Another strike at the West Coast Ports?
The end of this month will mark the end of a six year, tensely negotiated contract between the ILWU and the Pacific Maritime Association. Given the fragile state of the US’s economic recovery, conflict between differing port unions and technological innovations that may affect future job security, there is a lot of incentive for this year’s talks to take less time and be more productive. Still, it makes sense to be aware of the situation and to make strike contingency plans in the event of a west coast shipping port strike.
What are the Major Port Strike Related Issues?
According to a recent article appearing in the Journal of Commerce, the main issues are a bit surprising as wages, always important, are not thought to be front and center this time around. In their opinion, they see three major issues the union is anxious to address.
1. Health Care – At present members of the ILWU have “Cadillac” insurance plans that under the federal Affordable Health Care Act may be subject to a substantial excise tax beginning in 2018. Who will pay this tax, the shippers or the unions, is the hot issue on the table. It may also impact contract duration. The unions are asking for a 3 year contract to avoid being locked into an agreement before the tax goes into effect. Management is pushing for a six year contract to avoid re-entering negotiations after such a short period of time.
2. Automation and Jurisdiction – The majority of container ports now employ technology to streamline operations. It’s not unusual to find sophisticated global positioning satellites, on-line, yard management systems, optical character readers and other hi-tech devices that alter labor usage or eliminate jobs. For instance, disputes have arisen between the ILWU and the International Brotherhood of Electrical Workers over control of refrigerated container jobs. Fights have flared up with the International Association of Machinists over equipment maintenance and repair jobs. The ILWU believes these jobs should come under its control.
3. Carrier Alliances – Last year Maersk Lines, CMA CGM and Mediterranean Shipping Company, three of the world’s largest carriers, formed an alliance known as P3 Network. The goal of the Alliance is to increase port productivity. To accomplish this goal, carriers reassign ports and terminal calls to push ports (and the labor working at them) to compete against one another and lower costs. This is likely to be a continuing hot issue.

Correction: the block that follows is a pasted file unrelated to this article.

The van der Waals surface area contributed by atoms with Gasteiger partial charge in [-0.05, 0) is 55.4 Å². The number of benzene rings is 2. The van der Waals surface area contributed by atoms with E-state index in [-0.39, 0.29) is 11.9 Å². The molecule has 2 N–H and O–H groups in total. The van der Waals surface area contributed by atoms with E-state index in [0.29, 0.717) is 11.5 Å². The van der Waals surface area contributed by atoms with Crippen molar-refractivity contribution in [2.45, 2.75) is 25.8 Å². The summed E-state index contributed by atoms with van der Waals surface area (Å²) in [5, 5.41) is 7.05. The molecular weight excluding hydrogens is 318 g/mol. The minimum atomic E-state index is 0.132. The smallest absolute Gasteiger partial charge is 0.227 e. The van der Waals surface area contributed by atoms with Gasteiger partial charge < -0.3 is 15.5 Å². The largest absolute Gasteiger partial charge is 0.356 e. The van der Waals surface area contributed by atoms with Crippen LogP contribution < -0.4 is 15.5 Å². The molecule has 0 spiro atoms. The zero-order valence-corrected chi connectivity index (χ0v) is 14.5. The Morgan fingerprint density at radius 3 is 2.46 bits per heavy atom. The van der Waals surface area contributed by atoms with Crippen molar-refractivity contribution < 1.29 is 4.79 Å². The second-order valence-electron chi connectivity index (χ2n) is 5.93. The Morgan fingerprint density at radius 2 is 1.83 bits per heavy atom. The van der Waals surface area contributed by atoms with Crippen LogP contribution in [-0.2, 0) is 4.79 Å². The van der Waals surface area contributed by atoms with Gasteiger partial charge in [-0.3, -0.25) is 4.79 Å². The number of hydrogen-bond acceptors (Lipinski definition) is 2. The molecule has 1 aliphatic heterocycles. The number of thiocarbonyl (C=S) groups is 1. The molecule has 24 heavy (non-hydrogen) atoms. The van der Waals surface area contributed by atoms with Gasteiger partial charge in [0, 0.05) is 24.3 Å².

What are the Probable Results of ILWU Strike Threat?
There are several possible outcomes:
1. The first and probably most unlikely outcome is that agreement will be reached before the contract ends.
2. The second is that there will be “slow-downs” similar to those experienced in prior negotiations. This may result in extended delivery times and delays loading and unloading at the docks. According to the California Apparel News, this is already occurring at the Port of Los Angeles and other west coast port locations.
3. The third is a Strike, with extended disruption of shipping.
What Can Importers and Exporters Do to Protect Against a Strike?
1. Plan Ahead – Where possible arrange earlier deliveries and map out alternative routes. Have a strike contingency plan in order.
2. Be Flexible – Stay in heightened communication with your customers and prepare to make alternative arrangements to avoid cargo delivery delays.
3. Stay Informed – Read the trade journals and speak with other professionals in the industry. Most of all, keep your customers informed to prevent unpleasant surprises.
What is West Coast Shipping Doing to Mitigate a Strike?
The management of West Coast Shipping is staying abreast of the talks and encouraging both sides to reach an early agreement. The company believes there is little for either side to gain by striking, while there is much for both sides to lose. In the event there is a strike, the company is prepared to ship customer cargo through Houston or New York and will keep everyone informed as the talks develop.
Please contact West Coast Shipping for up to date information about the ILWU strike.